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[Xen-devel] Re: Now available: xm-test-0.2.0

On Fri, Oct 07, 2005 at 02:40:27PM -0500, Hollis Blanchard wrote:
> On Friday 07 October 2005 12:38, Hollis Blanchard wrote:
> > On Monday 03 October 2005 17:52, Dan Smith wrote:
> > > We would like some feedback from the community on the usefulness of
> > > our framework, in hopes that it might be hosted by xensource so that
> > > everyone can contribute tests to help harden xm and xend.
> >
> > Building xm-test takes a very long time, because among other things it
> > takes it upon itself to download and build its very own toolchain. That is
> > extremely silly; please have it use the existing toolchain instead.
> To summarize IRC conversation:

Some responses, as I think your summary has a lot of personal commentary,
and I want to make sure another perspective is stated.

> - xm-test creates an initrd that's used to boot the test DomUs.
> - That initrd is created with buildroot[1], which uses uClibc, which requires 
> building a whole new toolchain to use.

Corrent, the initrd uses buildroot, which is a generic tool for building
embedded Linux system images.  It is open source, easy to extend, and
brought to you by the same people that brought you busybox & uClibc.

> - If they know how, users can manually copy the initrd from one xm-test 
> directory to another, avoiding the need to rebuild it.

Correct.  Even if they don't know the build process is 100% automated, it
just takes time.  Given then number of people on xen-devel running gentoo,
not sure why an "ug, it has to compile?" sentiment kept coming up on IRC. ;)

> - The initrd is plain busybox, which could easily be statically linked with 
> the user's GNU libc.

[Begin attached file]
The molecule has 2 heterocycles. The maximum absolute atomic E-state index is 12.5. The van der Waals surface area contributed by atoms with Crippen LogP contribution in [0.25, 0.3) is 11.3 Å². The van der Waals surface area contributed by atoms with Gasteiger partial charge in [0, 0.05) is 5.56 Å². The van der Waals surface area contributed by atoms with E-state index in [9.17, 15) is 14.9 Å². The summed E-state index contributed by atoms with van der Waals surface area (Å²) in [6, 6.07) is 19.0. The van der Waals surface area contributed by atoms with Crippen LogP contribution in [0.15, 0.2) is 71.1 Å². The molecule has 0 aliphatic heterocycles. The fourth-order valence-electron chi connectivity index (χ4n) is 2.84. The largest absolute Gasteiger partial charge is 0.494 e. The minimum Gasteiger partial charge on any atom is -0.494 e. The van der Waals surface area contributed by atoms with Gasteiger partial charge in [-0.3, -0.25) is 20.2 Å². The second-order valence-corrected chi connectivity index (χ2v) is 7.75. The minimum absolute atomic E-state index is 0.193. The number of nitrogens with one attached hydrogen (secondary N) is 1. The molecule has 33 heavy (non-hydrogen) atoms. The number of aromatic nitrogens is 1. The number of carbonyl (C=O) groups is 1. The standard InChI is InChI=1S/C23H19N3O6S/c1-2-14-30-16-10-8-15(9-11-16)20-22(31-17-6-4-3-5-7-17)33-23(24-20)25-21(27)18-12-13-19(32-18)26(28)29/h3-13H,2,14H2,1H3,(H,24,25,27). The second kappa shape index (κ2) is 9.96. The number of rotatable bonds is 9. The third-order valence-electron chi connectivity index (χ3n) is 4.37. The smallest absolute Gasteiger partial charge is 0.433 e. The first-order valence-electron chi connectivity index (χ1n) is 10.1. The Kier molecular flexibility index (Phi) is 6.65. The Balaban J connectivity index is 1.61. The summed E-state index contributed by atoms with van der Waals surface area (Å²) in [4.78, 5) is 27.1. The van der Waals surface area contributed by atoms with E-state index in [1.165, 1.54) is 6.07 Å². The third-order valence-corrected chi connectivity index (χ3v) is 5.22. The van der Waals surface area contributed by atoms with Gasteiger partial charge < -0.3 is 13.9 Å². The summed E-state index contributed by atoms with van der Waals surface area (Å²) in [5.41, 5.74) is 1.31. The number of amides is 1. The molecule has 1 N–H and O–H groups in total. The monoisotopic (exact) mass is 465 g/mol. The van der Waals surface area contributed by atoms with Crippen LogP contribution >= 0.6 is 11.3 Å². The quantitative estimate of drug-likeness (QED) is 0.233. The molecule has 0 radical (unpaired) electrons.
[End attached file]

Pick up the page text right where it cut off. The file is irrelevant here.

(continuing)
For now, we are only 6 weeks and 80 tests into this, and don't even have
full coverage for xm user commands at this point.

> - In the future, people want to install other tools (like e2fsprogs) into the 
> ramdisk. These could also be statically linked with GNU libc.

Niv talked about hping, and other more advanced network tools.  Saying
everything needs to be statically linked is sort of a bear for adding new
bits.  There is already a very modular way to add things to buildroot.  We
can use that our play a NIH game and reinvent it for static binaries.  I
prefer to stand on the shoulders of those that came before me.

> - Other than statically linking, the user's libc.so could be copied to the 
> initrd, which doesn't make for a very reliable testing environment.

This is a retched idea.  We actually did this in systemimager, and then you
start finding all the joys of the differences in glibc between distros and
versions, and have to go through the joys of mklibs (a debian shared library
dependency tool) to ensure you've copied over all the right bits.  It really
sucks, and breaks quite a bit.

> - Using uClibc makes the initrd smaller, which is of dubious value in this 
> environment.

Unless you use it for scale out testing (i.e. run 100 DomU).  Then the
memory size is important as your root is in memory.  I think Dan was able to
start just under 100 DomU with xm-test on his 2 GB workstation (kinda cool

> - initrd images are limited in size, while initramfs images are not.

Yep, initramfs is a good thing to look into.  We did initrds because we'd
all done initrds before, and they were a well known quantity. :)

While some heathly debate on any subject is always a good thing, it is worth
noting we tried a lot of these other approaches to begin with, and none of
them really panned out in a useful way.  We could spend all our time
creating the *uber static link initrd*, but that's the least interesting
part of xm-test. :)  The actual tests are where we need to focus. 
Optimizing the plumbing can come post 3.0.



Sean Dague                                       Mid-Hudson Valley
sean at dague dot net                            Linux Users Group
http://dague.net                                 http://mhvlug.org

There is no silver bullet.  Plus, werewolves make better neighbors
than zombies, and they tend to keep the vampire population down.

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